Open access peer-reviewed chapter

Hydroxyapatite Production by an Intensification Process

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Benedetta de Caprariis, Angelo Chianese, Marco Stoller and Nicola Verdone

Submitted: May 5th, 2017 Reviewed: October 19th, 2017 Published: February 14th, 2018

DOI: 10.5772/intechopen.71775

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Hydroxyapatite (HAP) is a worthwhile compound for its biomedical applications. Nanoparticles (NPs) and nanostructured HAP scaffolds promote and intensify the interaction between artificial material and natural bone due to their high surface/volume ratio. In this chapter, first, the technique for the production of HPA nanoparticles smaller than 100 nm is addressed. It consists of the use of a rotating disk reactor to optimize the reaction-precipitation process. The centrifugal force dispersed into the liquid layer over the disk surface enables the attainment of micromixing conditions between the reagents and maximizes the reaction rate as a consequence. The reaction between calcium chloride and ammonium phosphate in the presence of ammonium hydroxide was adopted. NPs minimum size, equal to 78 μm, was obtained using a rotational velocity of 147 rad/s and feeding points of reagents 3 cm from the disk center. A computational fluid dynamics (CFD) model of the liquid layer was specifically developed for the interpretation of the obtained experimental results on the production of pure HAP. In the second part of the chapter, the feasibility of producing Mg2+ doped hydroxyapatite (Mg-HAP) by adding MgCl2 and using the same technique is reported. Satisfactory results were obtained: nanoparticles were between 50 and 70 μm in size and Mg2+/Ca2+ molar ratio was equal to 0.06, according to the composition target.


  • hydroxyapatite
  • precipitation
  • spinning disk
  • micromixing
  • Mg-doped hydroxyapatite

1. Introduction

In recent years, several chemistry-based processing routes have been reported for preparing hydroxyapatite (HAP) powders. Nanoparticles with several morphologies have been synthesized by means of solid-state reaction, emulsion techniques, sol-gel and hydrothermal method [1]; however, the wet chemical precipitation method was proven to be one of the easiest ways for preparing HAP powders.

Wet chemical precipitation consists of a chemical reaction followed by the precipitation of the reaction product, which is a very sparingly solute. The overall process can be distinguished in several stages: the mixing among the reagents in liquid phase or gas-liquid phase, the reaction, the nucleation of solid particles as soon as the supersaturation has overcome the metastable limit, the growth and the aggregation of the solid particles. In order to produce solid nanoparticles, it is necessary to maximize nucleation rate and to minimize both growth and aggregation rate. In this respect, the key factor is the intensification of the mixing process. In fact, if the local mixing among the reagent streams, called micromixing, is very effective, the reagents locally attain the maximum concentration. As a consequence, the reaction rate takes place at the maximum rate, the maximum concentration of the required product, that is, its maximum supersaturation, is achieved and the nucleation rate is optimized.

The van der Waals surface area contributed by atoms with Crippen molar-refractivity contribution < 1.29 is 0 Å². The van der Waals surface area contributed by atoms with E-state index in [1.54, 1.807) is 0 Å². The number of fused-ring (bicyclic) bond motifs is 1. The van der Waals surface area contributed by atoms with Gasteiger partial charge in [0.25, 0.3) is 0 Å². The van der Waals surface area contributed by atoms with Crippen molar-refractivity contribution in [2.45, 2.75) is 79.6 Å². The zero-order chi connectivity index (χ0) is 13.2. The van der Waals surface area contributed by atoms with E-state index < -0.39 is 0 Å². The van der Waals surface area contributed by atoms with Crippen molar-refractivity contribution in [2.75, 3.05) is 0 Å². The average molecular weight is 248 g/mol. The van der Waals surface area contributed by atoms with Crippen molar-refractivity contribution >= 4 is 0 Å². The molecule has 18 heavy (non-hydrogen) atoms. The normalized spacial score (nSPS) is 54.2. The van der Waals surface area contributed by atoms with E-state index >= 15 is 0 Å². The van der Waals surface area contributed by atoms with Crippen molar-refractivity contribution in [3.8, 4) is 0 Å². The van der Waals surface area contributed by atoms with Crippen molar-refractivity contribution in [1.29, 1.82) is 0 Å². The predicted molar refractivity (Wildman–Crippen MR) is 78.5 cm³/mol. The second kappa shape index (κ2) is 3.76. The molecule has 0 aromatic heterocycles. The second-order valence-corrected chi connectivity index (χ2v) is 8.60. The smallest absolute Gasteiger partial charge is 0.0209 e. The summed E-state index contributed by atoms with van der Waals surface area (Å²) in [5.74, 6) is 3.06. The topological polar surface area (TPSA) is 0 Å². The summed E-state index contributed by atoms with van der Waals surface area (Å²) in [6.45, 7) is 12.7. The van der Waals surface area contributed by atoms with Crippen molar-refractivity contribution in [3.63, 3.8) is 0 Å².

According to the attained supersaturation, homogeneous or heterogeneous nucleation takes place. If the micromixing conditions are intense enough, the micromixing time is smaller than 1 ms and homogeneous nucleation becomes dominant with respect to heterogeneous one. In general, when the needed average crystal size is around one micron or smaller with tight crystal size distribution, homogeneous nucleation is preferred to heterogeneous nucleation. The major objective in this matter is, thus, to develop a precipitation reactor, which intensifies the mixing between the reagents much more than in a stirred reactor, in order to produce nanoparticles in a very narrow size range. For this purpose, microreactors, so-called T-mixer reactor and rotating disk reactor are adopted. All these reactors may assure conditions of micromixing, which usually induces homogeneous nucleation. More recently, the use of tubular microreactors have been proposed. Such apparatuses are characterized by very fast heat and mass transfer and a very small residence time of reagents fed to microstructured devices where the reactions are performed at very controlled conditions [2]. However, the application of this technique at the industrial scale seems to be hard to be proven. The T-mixer is often adopted as premixing device for precipitation-stirred reactors, but cannot represent a practical solution as a reactor stands alone, in particular for its needed high-dispersed energy. The rotating disk reactor requires lower energy amount with respect to the two above-mentioned reactors, may work in continuous mode and is of relatively simple scale-up. The present chapter is focused on the production process of nanoparticles of HAP, not-doped or Mg-doped, by using a spinning disk reactor (SDR).